Sports Number on Back: I thought this was a cool idea for boys kuspuks. If they are in basketball, cut a jersey-style number from a piece of fabric and sew it to the back of the kuspuk. It'd be a great way to show their team spirit and Alaskan pride at the same time.

Rainpuks: A lady in the southeast makes these adorable rainpuks! Which are waterproof kuspuks. They're more lightweight than parkas, and styled just like a kuspuk, except with a zipper down the middle. And she uses waterproof material.

Alaskan Business Ideas

Because Alaska is a relatively 'new' state there are a lot of businesses that have yet to make their way up here. What businesses have you noticed Alaskan is missing? Here are a few business ideas that I think someone here in the north could cash in on.

Interior Designer: As the rest of America's housing economy drops- ours is rising. And with it a demand for interior designers. Many of our wealthier Alaskans don't have the time nor the creative mind to make their home comfy. And many would happily pay someone else to make their house a true home. It's a niche market that hasn't really been picked up in Alaska yet.
Art Agent: Alaska has a huge market for art agents- because we have a huge market for our art. Native artists, Alaskan artists, and even Alaskan musicians need people to represent them. And once you have the right contacts, finding markets for their work can become a breeze. Plus you get a commission rate from each peice that sells- so the harder you work, the more you're paid.
Kennel/ Pet Sitter: There are a lot of kennels in Alaska, but even so they always seem to be full. Just by petsitting sleddogs alone, you can make huge money throughout the year. But Alaska also is missing a few key pet sitters- specifically ones for cats, small animals, and birds. Dog kennels are popular- and could make money, but require space. But other animals need a place to stay too! And they don't require nearly as much room.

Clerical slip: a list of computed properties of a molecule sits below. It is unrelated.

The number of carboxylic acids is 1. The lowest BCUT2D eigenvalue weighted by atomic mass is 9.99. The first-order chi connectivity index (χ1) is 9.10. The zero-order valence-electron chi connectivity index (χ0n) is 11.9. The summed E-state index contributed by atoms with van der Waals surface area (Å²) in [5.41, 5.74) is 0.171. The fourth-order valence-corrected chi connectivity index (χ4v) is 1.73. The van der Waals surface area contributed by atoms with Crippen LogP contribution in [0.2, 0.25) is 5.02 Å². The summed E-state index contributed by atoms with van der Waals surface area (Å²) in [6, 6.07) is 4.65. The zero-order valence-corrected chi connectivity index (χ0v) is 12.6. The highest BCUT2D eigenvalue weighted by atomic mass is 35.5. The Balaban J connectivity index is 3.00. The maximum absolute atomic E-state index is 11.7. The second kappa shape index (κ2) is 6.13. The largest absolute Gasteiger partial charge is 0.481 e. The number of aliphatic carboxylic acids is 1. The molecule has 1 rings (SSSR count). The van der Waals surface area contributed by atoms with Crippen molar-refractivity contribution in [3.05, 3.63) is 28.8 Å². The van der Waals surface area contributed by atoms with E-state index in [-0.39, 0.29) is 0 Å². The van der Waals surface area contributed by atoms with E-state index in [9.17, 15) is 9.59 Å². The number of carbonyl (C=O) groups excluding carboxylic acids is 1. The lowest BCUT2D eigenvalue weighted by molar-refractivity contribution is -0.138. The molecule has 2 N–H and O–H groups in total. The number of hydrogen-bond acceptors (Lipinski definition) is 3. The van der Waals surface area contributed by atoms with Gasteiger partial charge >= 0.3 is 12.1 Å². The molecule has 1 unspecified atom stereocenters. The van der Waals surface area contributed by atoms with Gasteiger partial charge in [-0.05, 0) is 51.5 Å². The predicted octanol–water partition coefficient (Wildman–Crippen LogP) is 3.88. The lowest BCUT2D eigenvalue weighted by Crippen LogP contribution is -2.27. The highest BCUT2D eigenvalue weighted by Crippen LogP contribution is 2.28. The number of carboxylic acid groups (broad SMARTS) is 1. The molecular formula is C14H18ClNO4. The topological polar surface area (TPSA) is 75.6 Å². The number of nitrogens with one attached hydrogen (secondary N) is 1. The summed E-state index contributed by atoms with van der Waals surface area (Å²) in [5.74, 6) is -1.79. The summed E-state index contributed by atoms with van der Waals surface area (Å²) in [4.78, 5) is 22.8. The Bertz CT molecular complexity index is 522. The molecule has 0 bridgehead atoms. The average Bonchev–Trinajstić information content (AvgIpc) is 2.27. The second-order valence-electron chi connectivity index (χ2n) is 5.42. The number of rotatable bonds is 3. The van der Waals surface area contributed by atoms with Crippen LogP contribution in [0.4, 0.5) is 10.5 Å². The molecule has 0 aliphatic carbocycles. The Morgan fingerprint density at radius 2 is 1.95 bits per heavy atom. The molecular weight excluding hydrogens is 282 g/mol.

Nanny: Live-in nannies, specifically for oil workers, can make a lot of money in Alaska. We have a lot of jobs here that require travel. And unfortunately that travel doesn't cooperate with a child's education. So many people are in need of someone who can help babysit their children, on a full-time live-in basis. Nannies also usually perform daily household chores- but if you're like me, and enjoy that sort of thing, it can be a wonderful job.
Animal Breeder: Alaska has a surprisingly large market for exotic and small pets. Specifically birds, gerbils, ferrets, and chinchillas. African Grey parrots have always been in high demand and many Alaskans have to leave the state to buy one (there are very few breeders here). I, personally, love animals. And have had a lot of experience breeding them. It's a full-time job but a really rewarding one- and in Alaska it can be a great way to make money. Because we have so few reliable breeders, a good one can make a good chunk of change with each animal.